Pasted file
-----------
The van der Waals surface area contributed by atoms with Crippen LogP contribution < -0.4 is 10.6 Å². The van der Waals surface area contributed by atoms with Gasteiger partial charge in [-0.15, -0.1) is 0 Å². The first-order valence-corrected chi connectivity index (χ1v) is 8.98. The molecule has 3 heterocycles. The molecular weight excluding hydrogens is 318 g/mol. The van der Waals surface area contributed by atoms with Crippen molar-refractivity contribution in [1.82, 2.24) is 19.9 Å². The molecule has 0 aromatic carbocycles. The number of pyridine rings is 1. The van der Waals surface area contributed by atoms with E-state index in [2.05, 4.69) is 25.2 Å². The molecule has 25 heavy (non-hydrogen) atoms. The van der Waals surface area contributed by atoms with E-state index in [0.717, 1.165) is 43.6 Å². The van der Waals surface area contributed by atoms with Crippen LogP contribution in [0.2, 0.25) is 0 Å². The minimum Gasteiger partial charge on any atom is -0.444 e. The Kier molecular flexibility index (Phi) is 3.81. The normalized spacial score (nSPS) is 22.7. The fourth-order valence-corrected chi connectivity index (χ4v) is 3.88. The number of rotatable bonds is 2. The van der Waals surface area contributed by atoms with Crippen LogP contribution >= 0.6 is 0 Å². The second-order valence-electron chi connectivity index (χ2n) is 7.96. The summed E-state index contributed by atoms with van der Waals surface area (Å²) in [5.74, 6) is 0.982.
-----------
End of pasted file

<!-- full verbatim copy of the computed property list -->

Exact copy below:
The van der Waals surface area contributed by atoms with Crippen LogP contribution < -0.4 is 10.6 Å². The van der Waals surface area contributed by atoms with Gasteiger partial charge in [-0.15, -0.1) is 0 Å². The first-order valence-corrected chi connectivity index (χ1v) is 8.98. The molecule has 3 heterocycles. The molecular weight excluding hydrogens is 318 g/mol. The van der Waals surface area contributed by atoms with Crippen molar-refractivity contribution in [1.82, 2.24) is 19.9 Å². The molecule has 0 aromatic carbocycles. The number of pyridine rings is 1. The van der Waals surface area contributed by atoms with E-state index in [2.05, 4.69) is 25.2 Å². The molecule has 25 heavy (non-hydrogen) atoms. The van der Waals surface area contributed by atoms with E-state index in [0.717, 1.165) is 43.6 Å². The van der Waals surface area contributed by atoms with Crippen LogP contribution in [0.2, 0.25) is 0 Å². The minimum Gasteiger partial charge on any atom is -0.444 e. The Kier molecular flexibility index (Phi) is 3.81. The normalized spacial score (nSPS) is 22.7. The fourth-order valence-corrected chi connectivity index (χ4v) is 3.88. The number of rotatable bonds is 2. The van der Waals surface area contributed by atoms with Crippen LogP contribution >= 0.6 is 0 Å². The second-order valence-electron chi connectivity index (χ2n) is 7.96. The summed E-state index contributed by atoms with van der Waals surface area (Å²) in [5.74, 6) is 0.982.